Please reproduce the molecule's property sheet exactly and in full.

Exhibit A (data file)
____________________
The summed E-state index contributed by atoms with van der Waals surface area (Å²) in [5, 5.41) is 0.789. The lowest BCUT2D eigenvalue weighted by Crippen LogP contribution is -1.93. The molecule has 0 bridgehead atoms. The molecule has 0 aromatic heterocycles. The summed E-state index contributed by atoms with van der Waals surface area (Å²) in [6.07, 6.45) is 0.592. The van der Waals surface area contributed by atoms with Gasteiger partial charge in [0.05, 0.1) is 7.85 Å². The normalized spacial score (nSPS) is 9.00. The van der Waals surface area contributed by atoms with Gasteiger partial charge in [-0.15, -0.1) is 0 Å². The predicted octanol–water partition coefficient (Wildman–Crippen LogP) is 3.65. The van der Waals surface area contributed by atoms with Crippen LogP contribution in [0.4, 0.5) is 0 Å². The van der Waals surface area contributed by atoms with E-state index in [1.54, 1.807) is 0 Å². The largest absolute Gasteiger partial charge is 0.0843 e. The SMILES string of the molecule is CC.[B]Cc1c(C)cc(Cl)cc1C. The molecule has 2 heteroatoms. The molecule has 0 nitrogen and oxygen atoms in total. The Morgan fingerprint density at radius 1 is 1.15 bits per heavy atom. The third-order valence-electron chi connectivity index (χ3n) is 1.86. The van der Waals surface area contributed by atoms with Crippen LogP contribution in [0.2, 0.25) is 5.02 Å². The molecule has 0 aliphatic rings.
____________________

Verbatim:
The summed E-state index contributed by atoms with van der Waals surface area (Å²) in [5, 5.41) is 0.789. The lowest BCUT2D eigenvalue weighted by Crippen LogP contribution is -1.93. The molecule has 0 bridgehead atoms. The molecule has 0 aromatic heterocycles. The summed E-state index contributed by atoms with van der Waals surface area (Å²) in [6.07, 6.45) is 0.592. The van der Waals surface area contributed by atoms with Gasteiger partial charge in [0.05, 0.1) is 7.85 Å². The normalized spacial score (nSPS) is 9.00. The van der Waals surface area contributed by atoms with Gasteiger partial charge in [-0.15, -0.1) is 0 Å². The predicted octanol–water partition coefficient (Wildman–Crippen LogP) is 3.65. The van der Waals surface area contributed by atoms with Crippen LogP contribution in [0.4, 0.5) is 0 Å². The van der Waals surface area contributed by atoms with E-state index in [1.54, 1.807) is 0 Å². The largest absolute Gasteiger partial charge is 0.0843 e. The SMILES string of the molecule is CC.[B]Cc1c(C)cc(Cl)cc1C. The molecule has 2 heteroatoms. The molecule has 0 nitrogen and oxygen atoms in total. The Morgan fingerprint density at radius 1 is 1.15 bits per heavy atom. The third-order valence-electron chi connectivity index (χ3n) is 1.86. The van der Waals surface area contributed by atoms with Crippen LogP contribution in [0.2, 0.25) is 5.02 Å². The molecule has 0 aliphatic rings.